Democrats: At one time White middle class blue collar voters were the backbone of the Democratic party. The Democrats have been making them feel unwelcome and that they favor minorities, gays,and everybody else instead of them. Yet they are an uncomfortable fit for the anti-union Republican party they've always seen as "the party of the rich." Some have become Republicans, but others have remained Democrats. Until now. Donald Trump has done extremely well in New England, a place with the highest percentage of White Democrats. Trump is running a non-ideological campaign and isn't presenting a slew of policies Democrats oppose. Sure, immigration might be a hang up but there are Democrats who don't agree with the Democratic party on that issue.

Minorities: Some might think that minorities hate Trump and many do. But you can be Black or even Hispanic and want to get tough on immigration. Arnold Schwarzenegger had a lot of Black and Hispanic appeal due to his celebrity and celebrity is part of Trump's appeal. He's anti-establishment, and that he says what he thinks. You don't have to be White to appreciate these things. I'm not saying the Trump is going to do well with Blacks or Hispanics but I'd guess that Trump will do better with Blacks than other Republicans would and won't bleed as many Hispanics as people think he will.

Trump's support is so difficult to peg down because, for the most part, he isn't running on policy and isn't running left wing or right wing. Since that's how most politicians run Trump breaks the mold. I've heard from Republicans who insist they won't support him, even if it means handing the Presidency to a Democrat. They think that Trump will do very poorly as a result. While it's true he polls worse than other Republicans he likely also brings in voters who wouldn't vote for a Republican otherwise. I don't think the latter group is larger than the former group, but I've learned that I shouldn't underestimate Trump.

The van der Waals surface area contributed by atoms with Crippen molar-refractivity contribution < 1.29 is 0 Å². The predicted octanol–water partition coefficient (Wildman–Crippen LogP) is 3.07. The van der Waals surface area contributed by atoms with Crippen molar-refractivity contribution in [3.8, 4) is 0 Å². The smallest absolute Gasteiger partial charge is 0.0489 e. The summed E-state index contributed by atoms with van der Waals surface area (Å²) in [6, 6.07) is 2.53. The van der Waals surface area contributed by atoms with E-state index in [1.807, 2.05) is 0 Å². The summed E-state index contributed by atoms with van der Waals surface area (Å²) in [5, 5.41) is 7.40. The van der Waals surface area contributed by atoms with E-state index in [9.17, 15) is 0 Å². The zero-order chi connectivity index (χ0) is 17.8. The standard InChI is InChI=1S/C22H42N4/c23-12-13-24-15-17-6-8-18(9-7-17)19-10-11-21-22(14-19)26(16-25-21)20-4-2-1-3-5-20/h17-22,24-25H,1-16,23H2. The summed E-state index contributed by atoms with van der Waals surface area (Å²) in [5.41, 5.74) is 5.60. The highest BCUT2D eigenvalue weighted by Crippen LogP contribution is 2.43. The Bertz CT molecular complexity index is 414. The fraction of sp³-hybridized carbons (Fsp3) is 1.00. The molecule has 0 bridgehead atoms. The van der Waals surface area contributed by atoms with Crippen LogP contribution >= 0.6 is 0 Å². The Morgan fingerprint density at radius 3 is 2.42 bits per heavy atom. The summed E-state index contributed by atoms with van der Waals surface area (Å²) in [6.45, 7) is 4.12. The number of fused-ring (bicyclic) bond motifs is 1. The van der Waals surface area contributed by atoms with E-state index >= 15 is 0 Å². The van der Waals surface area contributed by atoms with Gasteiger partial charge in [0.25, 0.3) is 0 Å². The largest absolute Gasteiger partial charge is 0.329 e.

Thursday, March 3, 2016

Trump voters moving into your house

Some Republicans believe that a significant percentage of Trump voters are Democrats and independents who are only voting Republican to vote for Trump. Massachusetts provides some evidence. Only Republicans or unenrolled voters were allowed to vote in the Massachusetts Republican primary. So 16,347 Democrats switched from Democratic to unenrolled and 3,455 of them became Republicans. These people were likely largely Donald Trump supporters. It's been presented that Republicans are telling the party establishment what they want and that's Trump. Except these voters aren't Republicans and they've decided to tell a political party they're not a part of what they want. They're telling Republicans they need to change their views to what they think.

That's allowed, but these voters haven't supported the Republican party in the past and likely have no intention of supporting the Republican party in the future. They dislike the Republican party and certainly wouldn't support the "establishment candidates" the party runs. I know political parties get a bad rap but they exist for like minded people and candidates to have a common brand. The Republican party has a brand. Sometimes people like it enough that the party wins elections. Other times it doesn't.

If you don't like political parties, you don't have to join one. If you're a candidate who doesn't like where a party stands you can run in another party or as an independent. It's like a stranger coming to your home and deciding to redecorate. You still have to live in your house. The stranger won't. The Trump supporters have decided to latch on to the Republican party and now are upset that people who don't agree with them politically, who've been in the party for years, don't want to provide their party apparatus to his candidacy. The media is presenting the situation as those who want to change what the Republican party believes are some sort of grassroot revolt and those who don't as establishment unreasonably resisting. There has been a lot of grassroots Republican support in the past. If Trump wins you'll see a lot of resistance. The winner in all this is the Democratic party. That's not because people like what they're offering, but because the opposition is experiencing a hostile takeover.